NORFOLK, Va. (AP) — U.S. Sen. Mark Warner traveled to Hampton Roads to rally support for reauthorizing the U.S. Export-Import Bank, saying it helps support thousands of port-related jobs in the area and helps companies in all corners of the state compete in the global marketplace.
The Export-Import Bank provides loans, loan guarantees and credit insurance to overseas buyers of U.S. goods. Its charter expires in September, and without legislation it would be unable to back new loans.
The bank was created by President Franklin Roosevelt in 1934 and has enjoyed bipartisan support in the past. But the agency’s future has been put in doubt by some conservatives who contend it is a taxpayer-subsidized giveaway to large companies.
House Majority Leader Kevin McCarthy has said he opposes reauthorizing the bank, which is also the position staked out by Warner’s Republican rival for Senate, Ed Gillespie.
Warner said that in a perfect world, the government would be able to step back from its role providing loans. But he said that would put U.S. companies at a disadvantage because other countries aren’t likely to follow suit.
“We live in the real world, not the theoretical world. And when China, Brazil, France, Canada all use these tools to the advantage of their companies, and somehow America, which has been using this Export-Import Bank for decades, would suddenly say, `Alright, we’re going to take away this support.’ This would cost us thousands of American jobs. That makes absolutely no sense,” Warner said.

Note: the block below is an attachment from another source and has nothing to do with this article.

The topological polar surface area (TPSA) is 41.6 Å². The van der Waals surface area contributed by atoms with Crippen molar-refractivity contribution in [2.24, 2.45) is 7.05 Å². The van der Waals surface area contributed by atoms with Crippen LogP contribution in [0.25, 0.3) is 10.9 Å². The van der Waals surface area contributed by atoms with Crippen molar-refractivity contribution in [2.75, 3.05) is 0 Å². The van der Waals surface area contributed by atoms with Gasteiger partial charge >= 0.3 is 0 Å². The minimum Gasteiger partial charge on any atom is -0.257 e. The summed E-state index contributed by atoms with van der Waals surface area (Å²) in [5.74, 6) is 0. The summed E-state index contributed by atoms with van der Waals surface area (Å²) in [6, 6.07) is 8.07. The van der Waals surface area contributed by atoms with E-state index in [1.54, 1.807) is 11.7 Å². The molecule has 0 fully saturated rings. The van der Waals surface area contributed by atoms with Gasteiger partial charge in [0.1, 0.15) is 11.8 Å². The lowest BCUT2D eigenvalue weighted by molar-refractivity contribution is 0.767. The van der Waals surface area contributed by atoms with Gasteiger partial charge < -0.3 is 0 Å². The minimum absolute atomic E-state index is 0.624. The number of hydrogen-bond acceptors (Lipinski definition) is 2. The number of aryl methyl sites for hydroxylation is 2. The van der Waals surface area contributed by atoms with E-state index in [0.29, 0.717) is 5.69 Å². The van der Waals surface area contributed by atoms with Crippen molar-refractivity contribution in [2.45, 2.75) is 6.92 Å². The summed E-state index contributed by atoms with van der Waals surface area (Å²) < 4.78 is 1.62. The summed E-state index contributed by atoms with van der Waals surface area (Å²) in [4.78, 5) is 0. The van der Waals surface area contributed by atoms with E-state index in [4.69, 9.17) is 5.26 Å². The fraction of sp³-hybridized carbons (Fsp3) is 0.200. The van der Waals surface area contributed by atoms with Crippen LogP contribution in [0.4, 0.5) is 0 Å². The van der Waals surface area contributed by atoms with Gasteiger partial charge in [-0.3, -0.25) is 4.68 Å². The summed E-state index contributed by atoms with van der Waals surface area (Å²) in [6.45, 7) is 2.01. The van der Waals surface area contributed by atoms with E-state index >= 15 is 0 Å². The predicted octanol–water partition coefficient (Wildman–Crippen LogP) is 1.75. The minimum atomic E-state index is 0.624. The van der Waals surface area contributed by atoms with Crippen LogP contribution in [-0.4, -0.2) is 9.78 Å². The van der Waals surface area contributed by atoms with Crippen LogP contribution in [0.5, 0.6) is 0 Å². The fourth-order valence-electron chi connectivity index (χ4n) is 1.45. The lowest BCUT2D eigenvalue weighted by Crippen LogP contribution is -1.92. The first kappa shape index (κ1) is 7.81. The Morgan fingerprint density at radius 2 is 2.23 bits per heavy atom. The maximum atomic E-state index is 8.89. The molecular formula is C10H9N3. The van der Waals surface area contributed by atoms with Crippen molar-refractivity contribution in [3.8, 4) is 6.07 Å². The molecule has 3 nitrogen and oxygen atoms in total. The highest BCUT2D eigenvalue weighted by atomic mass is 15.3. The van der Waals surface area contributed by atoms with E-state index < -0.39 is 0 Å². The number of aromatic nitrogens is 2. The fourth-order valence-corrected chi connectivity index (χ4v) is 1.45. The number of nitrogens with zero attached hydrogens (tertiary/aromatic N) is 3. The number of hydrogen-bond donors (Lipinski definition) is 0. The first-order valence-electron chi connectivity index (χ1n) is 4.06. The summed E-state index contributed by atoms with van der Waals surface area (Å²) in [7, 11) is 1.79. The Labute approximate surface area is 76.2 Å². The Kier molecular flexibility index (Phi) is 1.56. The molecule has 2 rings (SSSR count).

Warner made his comments with about a dozen unionized port workers standing behind him at a riverfront park in view of two port terminals. He said the bank helps ensure cargo moves through the Port of Virginia, supporting 10,000 port-related jobs. The Port of Virginia is the third busiest on the East Coast.
“We’ve got to do more so support our export capabilities. We’ve got to make sure we keep Virginia competitive in the global economy. This port is essential to not just to Virginia’s economy, but since we are shipping a variety of goods, coal, other things from all around the Mid-Atlantic, this is essential to our nation’s economy as well,” Warner said.
While Warner stressed the importance the bank has in supporting the port, he also noted that about 100 Virginia-based companies have relied on the Export-Import Bank since 2007 to help export about $1 billion in products. Of those, more than 50 percent are small businesses, according to bank statistics.
The top three largest Virginia-based exporters to use the bank are Bristol-based Bristol Compressors International, Inc., Dulles-based Orbital Sciences Corporation and Chesapeake-based Mitsubishi Plastics Composites America, Inc.